The theme this month was potstickers. I was really excited about this challenge, because this is something I’d never have attempted gluten free on my own. Well, I think I know why now. I had a lot of challenges working on these, but, I can say I did them. Are they as good as the gluten version? They were a bit chewy, but I think this was an issue of not being able to get the dough thin enough. Are they worth doing so that gluten free folks can enjoy a food they normally would not enjoy? Honestly I’d rather make my morel and sausage ravioli if I am going to do a stuffed pasta-like dish, because that ravioli dough was fairly easy to work with. But I gave this a shot. I don’t think this is something I’ll make again though.
This challenge was hosted by Jen of Use Real Butter and you can see her instructions for making potsickers here and here. However, to make them gluten free, I used Jill’s recipe over at Hey That Tastes Good. This was a great challenge because like the gnocchi in the first challenge, you could really make whatever you wanted as long as you made the actual dish – the gyoza. So I got creative with the filling and used duck! Jen made a great diagram explaining the process:
I was a bit nervous about the idea of wheat starch for making gf gyoza. After talking with some people and asking questions, I decided that it wasn’t worth risking it. I couldn’t find conclusive enough evidence about the wheat starch and its potentially GF qualities. And being that it came from wheat also made my husband nervous. We decided rather than chance him being sick, it was better to find a recipe that we knew would be kind to him, and so I used Jill’s’ recipe from Hey That Tastes Good since it stayed away from wheat starch and used ingredients we already knew were safe for him to have.
Roasted Duck and Spinach Gyoza Filling
2 duck legs (about 1 lb.)
salt & pepper
1 head of spinach
1/2 cup chopped shitake mushrooms
1/4 cup chives, minced
3 tbs. sesame seeds
2 tbs. minced ginger
3 tbs. soy sauce (GF Tamari)
2 tbs. arrowroot powder or cornstarch
1. Preheat oven to 325F. Once at temp, place duck legs in a pan (with edges so fat/juices don’t run off) and season with salt and pepper. Roast for 1 1/2 hrs. Remove meat from the bone (the bone & fat can be saved to make an awesome stock), and chop very finely. Resist the urge to eat it off the pan. This easier said than done, because roasted duck is amazing.
2. Wilt spinach in a pan. I added in about 2 tbs. of water when doing this, on medium-high. Once wilted, let it cool to room temp, and squeeze out all the liquid – I did this with my hands. You don’t want really soggy filling.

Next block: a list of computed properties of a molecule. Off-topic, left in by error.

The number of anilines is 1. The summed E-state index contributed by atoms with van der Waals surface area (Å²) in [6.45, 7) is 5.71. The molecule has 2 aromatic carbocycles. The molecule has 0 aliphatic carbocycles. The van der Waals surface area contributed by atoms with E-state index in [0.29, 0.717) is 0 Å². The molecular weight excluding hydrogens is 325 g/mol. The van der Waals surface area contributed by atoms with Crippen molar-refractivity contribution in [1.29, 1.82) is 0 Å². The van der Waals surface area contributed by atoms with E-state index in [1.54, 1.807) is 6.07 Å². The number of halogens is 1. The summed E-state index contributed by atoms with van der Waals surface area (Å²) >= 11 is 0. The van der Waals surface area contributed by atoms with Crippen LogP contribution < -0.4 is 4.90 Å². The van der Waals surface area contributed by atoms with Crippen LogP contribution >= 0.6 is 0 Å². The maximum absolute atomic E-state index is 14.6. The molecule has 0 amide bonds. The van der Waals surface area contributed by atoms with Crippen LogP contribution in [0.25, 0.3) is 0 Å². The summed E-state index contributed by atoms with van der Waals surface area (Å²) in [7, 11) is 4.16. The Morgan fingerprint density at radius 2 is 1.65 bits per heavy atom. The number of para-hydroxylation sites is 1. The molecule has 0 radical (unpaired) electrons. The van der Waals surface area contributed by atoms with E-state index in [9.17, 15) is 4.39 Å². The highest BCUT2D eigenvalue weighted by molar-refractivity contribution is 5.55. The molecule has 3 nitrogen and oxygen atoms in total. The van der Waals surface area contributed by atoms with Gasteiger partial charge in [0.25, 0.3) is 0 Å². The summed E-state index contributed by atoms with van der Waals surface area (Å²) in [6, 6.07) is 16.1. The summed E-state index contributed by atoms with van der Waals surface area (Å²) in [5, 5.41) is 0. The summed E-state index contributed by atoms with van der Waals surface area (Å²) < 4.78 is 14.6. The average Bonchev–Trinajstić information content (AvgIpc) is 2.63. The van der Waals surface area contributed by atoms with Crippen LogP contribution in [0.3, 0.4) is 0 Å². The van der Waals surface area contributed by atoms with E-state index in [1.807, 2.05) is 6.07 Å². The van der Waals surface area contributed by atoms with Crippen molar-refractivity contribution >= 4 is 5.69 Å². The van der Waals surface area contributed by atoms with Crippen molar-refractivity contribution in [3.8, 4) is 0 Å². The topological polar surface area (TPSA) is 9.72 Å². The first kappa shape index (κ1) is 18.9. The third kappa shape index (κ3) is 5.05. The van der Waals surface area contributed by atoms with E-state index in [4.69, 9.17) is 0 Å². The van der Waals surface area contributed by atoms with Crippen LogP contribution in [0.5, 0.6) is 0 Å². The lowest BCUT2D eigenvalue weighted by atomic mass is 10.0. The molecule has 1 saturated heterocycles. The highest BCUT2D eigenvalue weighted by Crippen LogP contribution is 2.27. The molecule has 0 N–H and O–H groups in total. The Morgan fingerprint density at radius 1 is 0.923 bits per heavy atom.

3. Mix all the ingredients together with the duck in a bowl. I felt there was too much liquid at this point, and so squeezed out more liquid and drained it.
4. Use this awesomeness to fill and cook your gyoza!
Unfortunately, filling the gyoza was easier said than done. Because it was gluten free, there was no rolling out each one by first squishing in your palm and then rolling out in the traditional way. The dough just would not hold up. So I did like I have done with other gluten free dough, and rolled it out w/ a rolling pin, but had the floured dough between two sheets of plastic wrap. This allowed me to roll it thinly (around 1/8″). I then cut circles using the edge of a wine glass, just like I did with ravioli in previous pasta recipes.
Here is where the trick comes. Cutting them out ahead of time and then filling them was a bad idea. The 10 minutes this took caused the wrappers to dry out too much, so when I filled them they tore and ripped. I learned I had to do this by first cutting one out, filling it immediately and folding it. Then cut the next out, etc. Otherwise they looked like this sorry pair of potstickers:
But eventually I got the hang of it how to regulate the moisture of the dough and that helped a lot – see the improvement! I definitely needed to fill the gyoza right after cutting it, one at a time. You can see that they are still way too thick for traditional gyoza though, but at least they held together.
Then came actually cooking them. Steaming seemed to be the traditional way to go, but with the rice and tapioca flour, this just turned them and any surface they were on into a big gooey mess. Turns out frying was much better, so I fried them in about 1/2″ of canola oil. I let the bottoms brown, and then turned them on their sides quickly. They were a bit chewy this way, but at least it worked.
Sweet Cherry and Apricot Dipping Sauce
1/2 cup apricot jam (I found a brand at Whole Foods that we have had good luck with being GF even though it was not specifically labeled as such – in general buying organic gives one a better shot of less issues)
1 cup pitted cherries
1/4 cup soy sauce
1 tbs. minced ginger
1. Add everything to a small pan, and heat on medium until it comes to a boil. If you can, smash the cherries a bit.
2. Stir while simmering for a few minutes, then remove from heat and let cool for about 5-10 minutes. The cherries should be pretty soft now.
3. Pulse sauce in a food processor until smooth.
I seem to be on a sauce kick lately. I’ve decided this is a good thing.
While I may not be a huge fan of the process of making these gyoza, I am most definitely a fan of the roasted duck/spinach filling and the sauce. These two items are just awesome served over some rice by the way, and when I got tired of actually forming the gyoza, I quit and just cooked the rest and we ate our dinner this way haha.
DC Session #2 – a bit of trial and setback, but in the end, success!